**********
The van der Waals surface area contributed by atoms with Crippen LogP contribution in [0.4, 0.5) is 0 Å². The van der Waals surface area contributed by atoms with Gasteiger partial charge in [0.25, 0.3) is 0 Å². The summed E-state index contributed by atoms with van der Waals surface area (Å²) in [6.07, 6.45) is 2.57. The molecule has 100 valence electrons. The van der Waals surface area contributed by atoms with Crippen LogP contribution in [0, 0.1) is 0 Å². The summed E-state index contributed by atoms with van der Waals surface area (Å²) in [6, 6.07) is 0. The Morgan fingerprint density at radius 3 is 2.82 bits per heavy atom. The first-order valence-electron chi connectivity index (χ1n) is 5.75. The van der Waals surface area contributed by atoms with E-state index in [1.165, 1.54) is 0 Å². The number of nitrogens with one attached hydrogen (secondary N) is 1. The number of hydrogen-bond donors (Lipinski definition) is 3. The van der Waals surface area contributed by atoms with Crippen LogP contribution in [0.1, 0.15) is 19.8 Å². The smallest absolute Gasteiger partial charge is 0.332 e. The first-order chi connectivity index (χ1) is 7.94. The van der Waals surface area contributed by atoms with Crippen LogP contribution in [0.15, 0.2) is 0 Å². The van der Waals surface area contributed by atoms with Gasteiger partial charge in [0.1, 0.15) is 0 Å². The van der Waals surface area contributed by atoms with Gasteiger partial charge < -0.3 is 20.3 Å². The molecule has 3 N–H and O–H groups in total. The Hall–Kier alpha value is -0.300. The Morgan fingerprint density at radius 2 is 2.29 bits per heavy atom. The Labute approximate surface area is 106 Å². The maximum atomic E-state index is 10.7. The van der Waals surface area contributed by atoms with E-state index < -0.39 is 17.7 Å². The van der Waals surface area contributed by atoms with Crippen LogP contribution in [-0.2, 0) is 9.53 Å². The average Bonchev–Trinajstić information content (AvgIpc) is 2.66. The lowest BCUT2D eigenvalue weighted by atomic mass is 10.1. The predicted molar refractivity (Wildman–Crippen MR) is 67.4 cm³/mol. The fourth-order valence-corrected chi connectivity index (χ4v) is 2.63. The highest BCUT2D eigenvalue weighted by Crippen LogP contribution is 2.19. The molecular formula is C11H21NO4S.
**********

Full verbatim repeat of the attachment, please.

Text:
The van der Waals surface area contributed by atoms with Crippen LogP contribution in [0.4, 0.5) is 0 Å². The van der Waals surface area contributed by atoms with Gasteiger partial charge in [0.25, 0.3) is 0 Å². The summed E-state index contributed by atoms with van der Waals surface area (Å²) in [6.07, 6.45) is 2.57. The molecule has 100 valence electrons. The van der Waals surface area contributed by atoms with Crippen LogP contribution in [0, 0.1) is 0 Å². The summed E-state index contributed by atoms with van der Waals surface area (Å²) in [6, 6.07) is 0. The Morgan fingerprint density at radius 3 is 2.82 bits per heavy atom. The first-order valence-electron chi connectivity index (χ1n) is 5.75. The van der Waals surface area contributed by atoms with E-state index in [1.165, 1.54) is 0 Å². The number of nitrogens with one attached hydrogen (secondary N) is 1. The number of hydrogen-bond donors (Lipinski definition) is 3. The van der Waals surface area contributed by atoms with Crippen LogP contribution in [0.1, 0.15) is 19.8 Å². The smallest absolute Gasteiger partial charge is 0.332 e. The first-order chi connectivity index (χ1) is 7.94. The van der Waals surface area contributed by atoms with Crippen LogP contribution in [0.15, 0.2) is 0 Å². The van der Waals surface area contributed by atoms with Gasteiger partial charge in [0.1, 0.15) is 0 Å². The van der Waals surface area contributed by atoms with Gasteiger partial charge < -0.3 is 20.3 Å². The molecule has 3 N–H and O–H groups in total. The Hall–Kier alpha value is -0.300. The Morgan fingerprint density at radius 2 is 2.29 bits per heavy atom. The Labute approximate surface area is 106 Å². The maximum atomic E-state index is 10.7. The van der Waals surface area contributed by atoms with E-state index < -0.39 is 17.7 Å². The van der Waals surface area contributed by atoms with Crippen LogP contribution in [-0.2, 0) is 9.53 Å². The average Bonchev–Trinajstić information content (AvgIpc) is 2.66. The lowest BCUT2D eigenvalue weighted by atomic mass is 10.1. The predicted molar refractivity (Wildman–Crippen MR) is 67.4 cm³/mol. The fourth-order valence-corrected chi connectivity index (χ4v) is 2.63. The highest BCUT2D eigenvalue weighted by Crippen LogP contribution is 2.19. The molecular formula is C11H21NO4S.